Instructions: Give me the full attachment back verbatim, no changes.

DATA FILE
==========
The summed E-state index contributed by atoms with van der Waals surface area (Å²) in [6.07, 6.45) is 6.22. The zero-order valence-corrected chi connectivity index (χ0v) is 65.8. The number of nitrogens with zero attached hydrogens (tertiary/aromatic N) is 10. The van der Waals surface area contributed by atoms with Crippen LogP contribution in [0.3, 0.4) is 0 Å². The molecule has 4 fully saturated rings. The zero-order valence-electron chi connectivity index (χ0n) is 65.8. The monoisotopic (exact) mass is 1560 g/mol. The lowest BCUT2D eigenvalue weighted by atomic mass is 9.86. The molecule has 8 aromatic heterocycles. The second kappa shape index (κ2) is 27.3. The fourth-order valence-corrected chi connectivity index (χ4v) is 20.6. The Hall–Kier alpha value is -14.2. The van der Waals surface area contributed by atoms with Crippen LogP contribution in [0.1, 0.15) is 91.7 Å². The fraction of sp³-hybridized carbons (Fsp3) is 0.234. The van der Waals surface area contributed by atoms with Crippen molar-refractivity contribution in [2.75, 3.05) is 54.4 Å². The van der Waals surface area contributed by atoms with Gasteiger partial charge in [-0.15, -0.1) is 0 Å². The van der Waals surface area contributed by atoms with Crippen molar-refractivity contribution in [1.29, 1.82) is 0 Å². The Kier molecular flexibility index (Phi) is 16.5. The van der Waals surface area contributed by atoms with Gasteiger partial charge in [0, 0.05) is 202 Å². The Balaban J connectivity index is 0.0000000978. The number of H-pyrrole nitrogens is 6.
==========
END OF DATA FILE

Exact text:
The summed E-state index contributed by atoms with van der Waals surface area (Å²) in [6.07, 6.45) is 6.22. The zero-order valence-corrected chi connectivity index (χ0v) is 65.8. The number of nitrogens with zero attached hydrogens (tertiary/aromatic N) is 10. The van der Waals surface area contributed by atoms with Crippen LogP contribution in [0.3, 0.4) is 0 Å². The molecule has 4 fully saturated rings. The zero-order valence-electron chi connectivity index (χ0n) is 65.8. The monoisotopic (exact) mass is 1560 g/mol. The lowest BCUT2D eigenvalue weighted by atomic mass is 9.86. The molecule has 8 aromatic heterocycles. The second kappa shape index (κ2) is 27.3. The fourth-order valence-corrected chi connectivity index (χ4v) is 20.6. The Hall–Kier alpha value is -14.2. The van der Waals surface area contributed by atoms with Crippen LogP contribution in [0.1, 0.15) is 91.7 Å². The fraction of sp³-hybridized carbons (Fsp3) is 0.234. The van der Waals surface area contributed by atoms with Crippen molar-refractivity contribution in [2.75, 3.05) is 54.4 Å². The van der Waals surface area contributed by atoms with Gasteiger partial charge in [-0.15, -0.1) is 0 Å². The van der Waals surface area contributed by atoms with Crippen molar-refractivity contribution in [1.29, 1.82) is 0 Å². The Kier molecular flexibility index (Phi) is 16.5. The van der Waals surface area contributed by atoms with Gasteiger partial charge in [0, 0.05) is 202 Å². The Balaban J connectivity index is 0.0000000978. The number of H-pyrrole nitrogens is 6.